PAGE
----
On 27 November, ICELDS Board Member Dr. Alexander Osipov who is currently a visiting researcher at the Institute for Russia and Eurasian Studies (IRES) at Uppsala University made a presentation within the series of IRES seminars. The presentation entitled “What lessons could be learned from the post-Soviet ethnopolitics?” was devoted to the origins of the post-Soviet legal and political frameworks of diversity governance, to the sources of the said frameworks efficacy and stability and to methodological approaches to the study of Eurasian ethnopolitics.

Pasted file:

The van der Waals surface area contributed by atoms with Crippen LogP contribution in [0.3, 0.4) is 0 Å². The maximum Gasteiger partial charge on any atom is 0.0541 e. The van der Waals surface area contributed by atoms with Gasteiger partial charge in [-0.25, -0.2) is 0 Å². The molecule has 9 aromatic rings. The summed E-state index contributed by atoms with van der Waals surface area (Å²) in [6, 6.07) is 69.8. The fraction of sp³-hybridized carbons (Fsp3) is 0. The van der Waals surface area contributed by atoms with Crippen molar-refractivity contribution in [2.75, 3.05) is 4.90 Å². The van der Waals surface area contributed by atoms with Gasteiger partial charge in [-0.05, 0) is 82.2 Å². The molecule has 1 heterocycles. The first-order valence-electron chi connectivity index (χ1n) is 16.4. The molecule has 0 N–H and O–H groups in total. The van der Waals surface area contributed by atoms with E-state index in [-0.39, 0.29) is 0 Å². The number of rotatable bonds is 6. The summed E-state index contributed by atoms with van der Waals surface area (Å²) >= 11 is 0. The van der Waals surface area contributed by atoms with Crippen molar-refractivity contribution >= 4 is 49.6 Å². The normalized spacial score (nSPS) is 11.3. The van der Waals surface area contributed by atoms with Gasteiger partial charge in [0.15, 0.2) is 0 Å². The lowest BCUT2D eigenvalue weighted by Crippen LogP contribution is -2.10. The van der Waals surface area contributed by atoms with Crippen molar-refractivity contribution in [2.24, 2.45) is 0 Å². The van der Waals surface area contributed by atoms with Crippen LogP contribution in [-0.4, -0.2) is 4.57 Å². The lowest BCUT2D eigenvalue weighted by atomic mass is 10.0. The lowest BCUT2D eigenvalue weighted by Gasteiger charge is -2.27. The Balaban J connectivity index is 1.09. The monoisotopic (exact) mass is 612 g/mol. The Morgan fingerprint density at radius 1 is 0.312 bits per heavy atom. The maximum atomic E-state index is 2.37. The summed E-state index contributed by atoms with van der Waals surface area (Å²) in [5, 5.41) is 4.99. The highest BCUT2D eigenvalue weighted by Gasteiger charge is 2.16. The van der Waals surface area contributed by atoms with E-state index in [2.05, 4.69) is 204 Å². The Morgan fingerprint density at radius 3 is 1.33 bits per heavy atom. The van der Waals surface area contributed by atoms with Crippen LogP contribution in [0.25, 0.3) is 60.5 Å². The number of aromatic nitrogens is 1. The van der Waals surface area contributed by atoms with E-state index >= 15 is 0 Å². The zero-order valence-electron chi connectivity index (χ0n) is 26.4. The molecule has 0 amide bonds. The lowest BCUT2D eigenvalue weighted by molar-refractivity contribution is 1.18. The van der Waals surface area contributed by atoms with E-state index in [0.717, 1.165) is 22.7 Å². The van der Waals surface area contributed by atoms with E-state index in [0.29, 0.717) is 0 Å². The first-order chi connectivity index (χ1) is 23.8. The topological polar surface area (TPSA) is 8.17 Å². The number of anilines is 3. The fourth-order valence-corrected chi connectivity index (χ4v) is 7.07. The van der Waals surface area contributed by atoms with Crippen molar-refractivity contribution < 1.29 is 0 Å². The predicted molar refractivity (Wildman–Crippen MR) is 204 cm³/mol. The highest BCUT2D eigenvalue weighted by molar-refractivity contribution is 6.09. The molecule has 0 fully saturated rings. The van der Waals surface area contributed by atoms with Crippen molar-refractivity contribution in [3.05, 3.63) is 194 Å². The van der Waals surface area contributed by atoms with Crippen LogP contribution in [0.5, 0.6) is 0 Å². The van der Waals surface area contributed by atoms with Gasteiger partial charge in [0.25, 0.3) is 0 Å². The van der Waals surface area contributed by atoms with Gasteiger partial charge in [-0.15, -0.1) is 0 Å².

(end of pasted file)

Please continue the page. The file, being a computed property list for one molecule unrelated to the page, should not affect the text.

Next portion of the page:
The speaker argued that the post-Soviet countries where ethnic and linguistic heterogeneity is politically relevant, demonstrate to a large extend similar patterns, which are important for broader post-Soviet and ethnic studies. The post-Soviet governance of ethnic diversity reproduces the Soviet modes of diversity conceptualisation and to a large extend a similar terminology. In some countries, the legislation on languages and national minorities was adopted or elaborated at the last years of the Soviet rule. In many USSR’s successors states loose formal institutions were combined with ambiguous mainstream discourses about nationhood and its founding principles. This environment provides many opportunities to citizenry for ideological accommodation and offers numerous strategies that individuals can pursue informal networks and institutions. In terms of ethnic relations, the absence of rigid and restrictive institutional frameworks and strictly enforced normative requirements concerning language, citizenship, mass media and educational policies opens up numerous ways for social adaptation. ‘Ethnic relations’ as a segment of post-communist studies are still approached within the discursive framework of the already abandoned transition paradigm. This generates some epistemological problems, and among them are the confusion of the normative with the analytical. In the author’s view, neo-patrimonialism still remains the most promising theoretic framework for approaching the post-communist realities, suggesting that ethnic politics develop in neo-patrimonial environments where public activities are subject to patron-client networks and informal institutions, and resources are allocated in exchange to personal and institutional loyalties.